Chef Gregg Hamm is so proud of his rib-eye steak that he bills it as a signature dish. In an era when chefs typically reserve that imprimatur for complex, strut-your-stuff presentations, it’s an unusual choice.
But it suits the style of an unassuming chef whose soft, western North Carolina accent still rings true through a career that includes a Johnson and Wales degree and more than a decade of teaching culinary arts in Sanford. Hamm is also the owner/chef of the original Café 121 in that city. He opened a second location on Valentine’s Day in downtown Cary.
His pride in that rib-eye is justified. Made with a generous 10 ounces of pasture-raised North Carolina beef and pan-seared precisely to order (aficionados will recognize the method as Pittsburgh style), it’s as good a steak as you’ll find in these parts for under $20.
Then why, I wondered, does the menu description include the suggestion to “try it with our jala-pimento cheese topping?” Only one way to find out.
I followed the suggestion, and – steak purist that I am – was pleasantly surprised with the results. The topping, a molten magma of house-made pimento cheese spangled with finely diced red bell peppers and jalapeños (just enough to add pizzazz without overwhelming), proved to be a persuasive Southern-accented alternative to the familiar steakhouse garnish of blue cheese.
I hasten to add that Café 121 is not, strictly speaking, a steakhouse. Sure, the menu offers a handful of beef cuts, including an eight-ounce filet (which the menu wisely advises will be butterflied if ordered medium-well or well done), prime rib and a mix-and-match surf and turf.
But these account for less than half of the entree list on a menu that might best be described as traditional American with an occasional Italian, Southern, or Asian accent.
Chicken Florentine is a winning option, as is a vegetarian version featuring marinated portobello caps stuffed with sauteed spinach, mozzarella and sun-dried tomatoes. Seafood fans won’t be disappointed with pan-seared tuna lacquered with a sweet-tart, peanut-studded Asian glaze. Or with salmon, grilled as accurately as the steaks, topped with sauteed spinach and crumbled feta.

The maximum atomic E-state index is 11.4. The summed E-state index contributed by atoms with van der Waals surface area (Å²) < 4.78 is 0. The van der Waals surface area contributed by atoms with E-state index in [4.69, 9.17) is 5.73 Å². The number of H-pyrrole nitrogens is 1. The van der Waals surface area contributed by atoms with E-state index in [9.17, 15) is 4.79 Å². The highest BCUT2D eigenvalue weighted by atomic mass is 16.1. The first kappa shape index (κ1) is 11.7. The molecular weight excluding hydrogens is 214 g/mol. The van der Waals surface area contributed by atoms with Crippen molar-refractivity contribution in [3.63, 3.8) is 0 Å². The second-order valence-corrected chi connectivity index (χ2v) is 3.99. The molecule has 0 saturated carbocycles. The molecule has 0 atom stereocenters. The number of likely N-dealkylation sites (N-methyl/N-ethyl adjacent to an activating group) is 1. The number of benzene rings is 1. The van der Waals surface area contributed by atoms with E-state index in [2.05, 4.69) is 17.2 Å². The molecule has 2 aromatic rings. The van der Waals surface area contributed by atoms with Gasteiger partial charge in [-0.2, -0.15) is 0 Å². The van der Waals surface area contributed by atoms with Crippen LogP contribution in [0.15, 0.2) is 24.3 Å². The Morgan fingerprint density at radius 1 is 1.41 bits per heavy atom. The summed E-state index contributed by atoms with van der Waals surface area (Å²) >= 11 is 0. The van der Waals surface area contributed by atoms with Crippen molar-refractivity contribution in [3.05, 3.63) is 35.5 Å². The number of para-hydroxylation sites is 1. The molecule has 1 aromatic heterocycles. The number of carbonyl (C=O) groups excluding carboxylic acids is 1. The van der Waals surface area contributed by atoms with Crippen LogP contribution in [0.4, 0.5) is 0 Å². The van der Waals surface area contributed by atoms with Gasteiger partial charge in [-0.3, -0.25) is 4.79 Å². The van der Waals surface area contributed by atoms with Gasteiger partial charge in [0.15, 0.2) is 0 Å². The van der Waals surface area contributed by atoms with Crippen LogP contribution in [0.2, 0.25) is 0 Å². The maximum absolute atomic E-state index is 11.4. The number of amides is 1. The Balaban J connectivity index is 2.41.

Entrees come with your choice of two sides. Asparagus tends to be overcooked, but sauteed green beans won’t let you down. Shoestring fries are a must.
For a small surcharge, you can also opt for an “entree enhancer,” choosing from a list of toppings that –– in addition to the jala-pimento cheese – includes caramelized onions, classic horseradish and, yes, blue cheese crumbles. Most of these appear to be geared toward steaks, though the creamy Alfredo might pair nicely with one of the Italian dishes.
The appetizer selection is even more eclectic, with options covering the spectrum from crab rangoon to creamy spinach dip to “frazoli,” lightly breaded fried cheese-filled ravioli topped with Alfredo sauce. Be advised that most appetizers are served in ample portions for sharing. That includes homemade chicken salad and pimento cheese, a couple of homey offerings that are clearly tributes to chef Hamm’s small-town Southern roots.
Those roots are also gratifyingly evident in a weekend brunch selection that’s liberally sprinkled with the likes of biscuits and gravy and country ham among the usual omelet, waffle and Monte Cristo suspects. The Southern Fried Platter, which the menu describes as “a Hamm family Sunday tradition,” stars exceptionally moist boneless breast in an exemplary crunchy batter, blanketed in a rich cream gravy. It alone is worth scheduling a visit on a Saturday or Sunday between the hours of 9 a.m and 2 p.m.
The dining room is as quaint and cozy as the food, with fresh flowers on the tables, mismatched vintage wooden chairs, and local art for sale on the walls. A wine rack displays the restaurant’s modest but thoughtfully chosen selection of small-vintage wines.
The wait staff aren’t always as warmly welcoming as the setting, and disappearances into the kitchen can be longer than ideal.
By and large, though, criticisms of Café 121 amount to little more than quibbles. A steak served unadorned on the plate – with nary a sprig of parsley for color – is a commonly accepted practice in an a la carte steakhouse, but seems somehow too austere here.
Of course, a slather of jala-pimento cheese takes care of that problem quite nicely.
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